The Jewish establishment brought out a big gun Thursday to oppose a measure that would see the Presbyterian Church divest from three corporations that contract with the Israeli military. Rabbi Rick Jacobs, the head of the Union for Reform Judaism, told Presbyterian delegates that there was something better than divestment: a meeting with Israeli Prime Minister Benjamin Netanyahu.
“If we are truly partners and you disapprove this divestment overture I look forward to sitting with your leadership in the Prime Minister’s office in Jerusalem. You can chose partnership and engagement or you can choose separation and divestment,” Jacobs said. “We should be partners in leading the interfaith world. These high level meetings are only the beginning of our faith communities working together for a two state solution.”
In response, the Israel/Palestine Mission Network, a Presbyterian group driving divestment, tweeted:
— IPMN (@IPMN) June 19, 2014
Jacobs, a leader in Reform Judaism–the largest Jewish movement in the U.S.–is set to meet with the rightwing prime minister next week.
The Presbyterian convention is scheduled to vote on the divestment resolution, which was overwhelmingly endorsed by the church’s Middle East Issues committee, this afternoon. Jacobs warned the church that divesting from Hewlett Packard, Caterpillar and Motorola Solutions would cause “a painful rift with the great majority of the Jewish community.” That message won him no friends among anti-occupation, pro-divestment Jews at the convention:
Couching his appeal in an acknowledgement that the occupation “causes pain and hardship to Palestinians every single day,” Jacobs tied the divestment measure to the boycott, divestment and sanctions (BDS) movement, and said the movement opposes the two-state solution.
Linking divestment to the larger BDS movement has emerged as a key strategy for the liberal Zionists at the Presbyterian convention in Detroit. The hope among liberal Zionists who are anti-divestment is that the BDS movement’s agnosticism on two-states or one-state will make the tactic of divestment a toxic one. Members of J Street–and the American Task Force on Palestine–have echoed Jacobs in tying divestment to BDS in an effort to defeat the resolution.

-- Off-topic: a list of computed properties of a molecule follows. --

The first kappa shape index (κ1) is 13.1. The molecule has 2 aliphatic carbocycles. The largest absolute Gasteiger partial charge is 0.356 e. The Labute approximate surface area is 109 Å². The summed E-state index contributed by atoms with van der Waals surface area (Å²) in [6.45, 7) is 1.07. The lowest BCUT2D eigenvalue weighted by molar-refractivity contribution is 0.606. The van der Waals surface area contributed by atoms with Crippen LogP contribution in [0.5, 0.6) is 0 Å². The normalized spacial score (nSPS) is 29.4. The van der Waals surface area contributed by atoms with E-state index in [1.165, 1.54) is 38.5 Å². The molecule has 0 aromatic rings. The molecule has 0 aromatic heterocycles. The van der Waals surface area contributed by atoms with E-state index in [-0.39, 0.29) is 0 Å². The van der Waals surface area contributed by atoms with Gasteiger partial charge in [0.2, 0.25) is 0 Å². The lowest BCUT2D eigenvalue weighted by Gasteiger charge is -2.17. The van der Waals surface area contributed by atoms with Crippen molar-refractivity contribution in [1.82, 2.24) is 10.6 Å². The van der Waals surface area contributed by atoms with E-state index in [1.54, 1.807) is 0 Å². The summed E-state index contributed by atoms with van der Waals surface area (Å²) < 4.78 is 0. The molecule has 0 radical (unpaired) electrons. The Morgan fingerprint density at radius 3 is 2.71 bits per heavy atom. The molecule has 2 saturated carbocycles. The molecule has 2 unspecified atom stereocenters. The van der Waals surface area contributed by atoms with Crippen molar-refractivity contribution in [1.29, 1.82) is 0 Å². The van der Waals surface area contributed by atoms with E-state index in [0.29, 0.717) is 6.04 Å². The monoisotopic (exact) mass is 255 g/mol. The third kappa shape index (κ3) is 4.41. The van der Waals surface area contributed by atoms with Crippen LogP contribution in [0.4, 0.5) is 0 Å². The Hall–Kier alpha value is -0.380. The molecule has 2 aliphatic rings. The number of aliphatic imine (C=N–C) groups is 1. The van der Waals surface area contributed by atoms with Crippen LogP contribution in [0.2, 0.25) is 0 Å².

The resolution itself is indeed supported by BDS advocates, including Jewish Voice for Peace, which is on the record as supporting BDS but specifically focuses on boycotting and divesting from entities involved in the occupation. But the language of the Presbyterian resolution to divest only focuses on three corporations involved with the occupation, and specifically calls for a two-state solution. That call was made because of worries “that divestment would be seen as divestment from Israel,” as the head of the Presbyterian Church’s Middle East Committee said on Thursday. And the resolution itself states: “This action on divestment does not mean an alignment with the overall strategy of the global BDS (Boycott, Divest and Sanctions) movement.”
Jacobs’s stark appeal–divest and harm relations with Jews, or reject it and enjoy comity–comes as all sides mobilize for what promises to be a riveting debate Friday afternoon. Some 1,700 rabbis and other Jewish faith leaders signed a letter stating that “the role of peacemaker is irreconcilable with positions that promote economic coercion through boycott, divestment and sanctions (BDS).”
Jewish Voice for Peace has its own rabbis’ letter, and has also gathered thousands of signatures on an interfaith petition in support of divestment.
In addition to the divestment measure, the Presbyterian delegates will vote on a number of other Middle East-related resolutions. One calls on the church to review its support for the two-state solution, while another would put the church on record as saying that the publication “Zionism Unsettled”–which has caused a great deal of controversy because of its harsh denunciation of Israel–does not speak for the church.